With local change looming, leadership needs to emerge

Globalization. We’ve all heard the word, and we have some idea what it means. But until it happens to you, it’s hard to grasp its real impact.
Globalization is converging over Newton and Jasper County like a thunderhead spawning a tornado. And, as New York Times columnist Thomas Friedman writes, globalization means that “one person’s economic liberation is another person’s unemployment.”
As today’s front-page stories on Maytag indicate, Newton and Jasper County are headed for a change. Although expert analysts say the local impacts will be different depending upon which bidder is successful, all possible outcomes would pose serious economic challenges.
Figuratively speaking, we are likely to lose an arm or a leg — and the choice is not ours to make.
Under the Ripplewood buyout, Newton and Jasper County might not see the full effect for a few years. But it’s only delaying the inevitable. As one analyst said, “you get to keep your jobs for now.”
Ripplewood would work to return the Maytag brand to its former stature.  However, it would probably achieve this by moving more production offshore, closing plants and reducing employment across the board.  Then it would sell the company for a tidy profit, quite possible to a foreign competitor.
The Whirlpool deal would likely result in quicker, more catastrophic results. Maytag corporate headquarters could close in short order, as the global appliance giant would have little need for Maytag’s white-collar workers.
And if either bidder succeeds — or if neither does — the future of Maytag production in Newton remains uncertain. Workers took concessions in last year’s four-year contract deal, but Maytag says the Newton plant remains one of its highest-cost facilities, and another round of layoffs is expected next month. In addition, the corporate leadership is in the process of redefining its overall manufacturing footprint, which could lead to closure of Maytag’s flagship facility.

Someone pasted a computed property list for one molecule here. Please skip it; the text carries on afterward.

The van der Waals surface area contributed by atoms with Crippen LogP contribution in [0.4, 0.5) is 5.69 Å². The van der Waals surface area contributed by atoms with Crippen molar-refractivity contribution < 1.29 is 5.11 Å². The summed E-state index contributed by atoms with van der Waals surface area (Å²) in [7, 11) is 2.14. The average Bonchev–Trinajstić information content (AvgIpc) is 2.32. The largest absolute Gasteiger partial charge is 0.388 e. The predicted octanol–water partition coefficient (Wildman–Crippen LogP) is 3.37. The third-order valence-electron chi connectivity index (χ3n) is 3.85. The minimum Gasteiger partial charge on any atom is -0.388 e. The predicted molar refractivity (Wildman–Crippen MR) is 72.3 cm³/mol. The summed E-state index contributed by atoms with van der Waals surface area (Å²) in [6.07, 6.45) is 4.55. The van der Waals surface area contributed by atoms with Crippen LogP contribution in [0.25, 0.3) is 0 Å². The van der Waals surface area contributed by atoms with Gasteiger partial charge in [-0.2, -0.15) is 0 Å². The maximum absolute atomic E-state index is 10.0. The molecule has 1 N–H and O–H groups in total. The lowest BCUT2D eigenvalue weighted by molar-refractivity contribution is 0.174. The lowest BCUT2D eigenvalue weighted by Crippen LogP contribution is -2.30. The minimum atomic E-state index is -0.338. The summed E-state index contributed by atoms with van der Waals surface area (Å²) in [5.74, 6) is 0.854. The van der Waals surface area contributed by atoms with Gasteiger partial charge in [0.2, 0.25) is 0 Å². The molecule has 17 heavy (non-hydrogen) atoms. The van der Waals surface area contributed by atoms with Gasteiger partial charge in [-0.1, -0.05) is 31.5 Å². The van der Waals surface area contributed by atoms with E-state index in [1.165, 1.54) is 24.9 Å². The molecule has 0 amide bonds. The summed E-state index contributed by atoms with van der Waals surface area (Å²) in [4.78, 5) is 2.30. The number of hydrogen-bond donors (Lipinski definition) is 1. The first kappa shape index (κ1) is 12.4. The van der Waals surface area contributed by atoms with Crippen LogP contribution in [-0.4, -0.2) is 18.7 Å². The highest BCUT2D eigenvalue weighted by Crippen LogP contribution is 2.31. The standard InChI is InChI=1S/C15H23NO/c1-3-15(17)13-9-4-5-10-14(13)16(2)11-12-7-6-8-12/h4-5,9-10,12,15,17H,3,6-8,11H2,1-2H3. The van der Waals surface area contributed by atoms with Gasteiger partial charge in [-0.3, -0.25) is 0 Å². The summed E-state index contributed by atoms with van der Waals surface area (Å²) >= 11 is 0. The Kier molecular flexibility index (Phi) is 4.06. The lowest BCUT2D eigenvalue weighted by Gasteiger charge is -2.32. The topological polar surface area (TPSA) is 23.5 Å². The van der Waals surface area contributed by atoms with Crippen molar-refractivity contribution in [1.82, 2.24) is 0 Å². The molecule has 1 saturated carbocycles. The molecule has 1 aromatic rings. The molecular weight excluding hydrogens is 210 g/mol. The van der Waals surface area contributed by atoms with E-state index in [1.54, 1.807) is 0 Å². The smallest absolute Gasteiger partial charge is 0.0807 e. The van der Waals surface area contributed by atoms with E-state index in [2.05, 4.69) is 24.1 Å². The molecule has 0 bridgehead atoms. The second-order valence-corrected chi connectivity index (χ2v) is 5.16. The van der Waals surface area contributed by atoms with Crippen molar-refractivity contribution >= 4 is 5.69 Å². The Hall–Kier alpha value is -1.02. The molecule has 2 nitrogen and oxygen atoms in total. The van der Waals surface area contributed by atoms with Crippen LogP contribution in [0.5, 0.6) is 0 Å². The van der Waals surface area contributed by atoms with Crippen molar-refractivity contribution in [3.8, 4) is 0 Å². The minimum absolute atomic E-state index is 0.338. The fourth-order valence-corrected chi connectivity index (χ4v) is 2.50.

Analysts say any owner — Maytag, Ripplewood or Whirlpool — will need to renegotiate the contracts to make the plant more competitive.  Without that, the plant may not escape closure or downsizing in the near term, or a phaseout in the long term when its product lines are replaced in favor of new designs.
None of this bodes well for Newton and Jasper County’s prospects, but we are not without hope. This community possesses immense resources and talents that can be brought to bear on making a new future.
Exhorting Americans to conquer outer space, President John F. Kennedy said, “The facts of the matter are that we have never made the decisions or marshaled the resources required for such leadership.”
Neither has Newton or Jasper County — and now, with the scenarios for Maytag’s future now becoming clearer, it’s time to rise to the challenge.

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